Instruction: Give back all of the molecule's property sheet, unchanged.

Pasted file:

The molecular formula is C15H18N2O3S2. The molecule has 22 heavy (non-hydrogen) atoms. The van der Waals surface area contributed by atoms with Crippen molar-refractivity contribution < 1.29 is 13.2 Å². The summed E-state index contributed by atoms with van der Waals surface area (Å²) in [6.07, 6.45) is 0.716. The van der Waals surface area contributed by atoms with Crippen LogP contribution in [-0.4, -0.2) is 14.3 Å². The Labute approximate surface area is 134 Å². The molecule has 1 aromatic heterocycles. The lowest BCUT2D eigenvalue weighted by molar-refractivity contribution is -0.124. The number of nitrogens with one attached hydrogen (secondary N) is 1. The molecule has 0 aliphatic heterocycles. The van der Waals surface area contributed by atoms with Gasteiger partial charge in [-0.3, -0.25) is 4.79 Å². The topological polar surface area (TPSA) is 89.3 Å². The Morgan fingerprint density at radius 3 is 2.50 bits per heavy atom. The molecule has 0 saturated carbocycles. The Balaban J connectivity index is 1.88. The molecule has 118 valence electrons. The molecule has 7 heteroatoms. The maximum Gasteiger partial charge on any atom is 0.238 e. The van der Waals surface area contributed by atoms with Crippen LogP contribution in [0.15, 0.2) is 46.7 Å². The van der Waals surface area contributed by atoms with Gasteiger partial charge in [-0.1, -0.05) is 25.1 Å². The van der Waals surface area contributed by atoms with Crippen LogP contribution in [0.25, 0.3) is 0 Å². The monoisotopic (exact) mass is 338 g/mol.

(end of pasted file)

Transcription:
The molecular formula is C15H18N2O3S2. The molecule has 22 heavy (non-hydrogen) atoms. The van der Waals surface area contributed by atoms with Crippen molar-refractivity contribution < 1.29 is 13.2 Å². The summed E-state index contributed by atoms with van der Waals surface area (Å²) in [6.07, 6.45) is 0.716. The van der Waals surface area contributed by atoms with Crippen LogP contribution in [-0.4, -0.2) is 14.3 Å². The Labute approximate surface area is 134 Å². The molecule has 1 aromatic heterocycles. The lowest BCUT2D eigenvalue weighted by molar-refractivity contribution is -0.124. The number of nitrogens with one attached hydrogen (secondary N) is 1. The molecule has 0 aliphatic heterocycles. The van der Waals surface area contributed by atoms with Gasteiger partial charge in [-0.3, -0.25) is 4.79 Å². The topological polar surface area (TPSA) is 89.3 Å². The Morgan fingerprint density at radius 3 is 2.50 bits per heavy atom. The molecule has 0 saturated carbocycles. The Balaban J connectivity index is 1.88. The molecule has 118 valence electrons. The molecule has 7 heteroatoms. The maximum Gasteiger partial charge on any atom is 0.238 e. The van der Waals surface area contributed by atoms with Crippen LogP contribution in [0.15, 0.2) is 46.7 Å². The van der Waals surface area contributed by atoms with Gasteiger partial charge in [-0.1, -0.05) is 25.1 Å². The van der Waals surface area contributed by atoms with Crippen LogP contribution in [0.25, 0.3) is 0 Å². The monoisotopic (exact) mass is 338 g/mol.